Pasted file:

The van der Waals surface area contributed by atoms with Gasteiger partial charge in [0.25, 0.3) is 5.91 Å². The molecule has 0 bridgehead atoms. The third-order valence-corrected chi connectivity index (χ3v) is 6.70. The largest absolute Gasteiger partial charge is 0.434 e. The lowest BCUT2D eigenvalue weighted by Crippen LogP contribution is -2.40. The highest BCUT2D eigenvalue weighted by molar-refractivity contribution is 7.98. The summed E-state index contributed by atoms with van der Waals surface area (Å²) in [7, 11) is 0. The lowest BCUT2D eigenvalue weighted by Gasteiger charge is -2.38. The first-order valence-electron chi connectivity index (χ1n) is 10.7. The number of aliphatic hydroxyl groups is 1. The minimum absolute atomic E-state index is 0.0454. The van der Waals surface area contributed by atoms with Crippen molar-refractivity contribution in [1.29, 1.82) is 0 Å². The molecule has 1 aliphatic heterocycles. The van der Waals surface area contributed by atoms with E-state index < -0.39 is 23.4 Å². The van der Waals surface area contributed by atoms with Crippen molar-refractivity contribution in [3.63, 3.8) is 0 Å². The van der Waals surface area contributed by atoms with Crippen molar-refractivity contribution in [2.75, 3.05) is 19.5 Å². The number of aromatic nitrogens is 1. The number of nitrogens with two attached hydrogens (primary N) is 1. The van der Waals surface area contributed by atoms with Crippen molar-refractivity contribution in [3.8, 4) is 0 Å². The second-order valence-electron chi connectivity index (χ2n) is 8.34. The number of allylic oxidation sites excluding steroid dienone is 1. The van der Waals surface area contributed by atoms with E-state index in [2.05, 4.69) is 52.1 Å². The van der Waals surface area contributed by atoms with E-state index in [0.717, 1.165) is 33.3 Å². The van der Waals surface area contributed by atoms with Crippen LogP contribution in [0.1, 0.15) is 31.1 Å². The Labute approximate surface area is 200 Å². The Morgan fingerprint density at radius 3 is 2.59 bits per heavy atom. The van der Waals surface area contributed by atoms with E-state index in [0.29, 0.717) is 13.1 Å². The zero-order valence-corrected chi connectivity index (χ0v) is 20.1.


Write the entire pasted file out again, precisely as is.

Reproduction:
The van der Waals surface area contributed by atoms with Gasteiger partial charge in [0.25, 0.3) is 5.91 Å². The molecule has 0 bridgehead atoms. The third-order valence-corrected chi connectivity index (χ3v) is 6.70. The largest absolute Gasteiger partial charge is 0.434 e. The lowest BCUT2D eigenvalue weighted by Crippen LogP contribution is -2.40. The highest BCUT2D eigenvalue weighted by molar-refractivity contribution is 7.98. The summed E-state index contributed by atoms with van der Waals surface area (Å²) in [7, 11) is 0. The lowest BCUT2D eigenvalue weighted by Gasteiger charge is -2.38. The first-order valence-electron chi connectivity index (χ1n) is 10.7. The number of aliphatic hydroxyl groups is 1. The minimum absolute atomic E-state index is 0.0454. The van der Waals surface area contributed by atoms with Crippen molar-refractivity contribution in [1.29, 1.82) is 0 Å². The molecule has 1 aliphatic heterocycles. The van der Waals surface area contributed by atoms with E-state index < -0.39 is 23.4 Å². The van der Waals surface area contributed by atoms with Crippen molar-refractivity contribution in [3.63, 3.8) is 0 Å². The van der Waals surface area contributed by atoms with Crippen molar-refractivity contribution in [2.75, 3.05) is 19.5 Å². The number of aromatic nitrogens is 1. The number of nitrogens with two attached hydrogens (primary N) is 1. The van der Waals surface area contributed by atoms with Crippen molar-refractivity contribution in [3.8, 4) is 0 Å². The second-order valence-electron chi connectivity index (χ2n) is 8.34. The number of allylic oxidation sites excluding steroid dienone is 1. The van der Waals surface area contributed by atoms with E-state index in [2.05, 4.69) is 52.1 Å². The van der Waals surface area contributed by atoms with E-state index in [0.717, 1.165) is 33.3 Å². The van der Waals surface area contributed by atoms with Crippen LogP contribution in [0.1, 0.15) is 31.1 Å². The Labute approximate surface area is 200 Å². The Morgan fingerprint density at radius 3 is 2.59 bits per heavy atom. The van der Waals surface area contributed by atoms with E-state index in [0.29, 0.717) is 13.1 Å². The zero-order valence-corrected chi connectivity index (χ0v) is 20.1.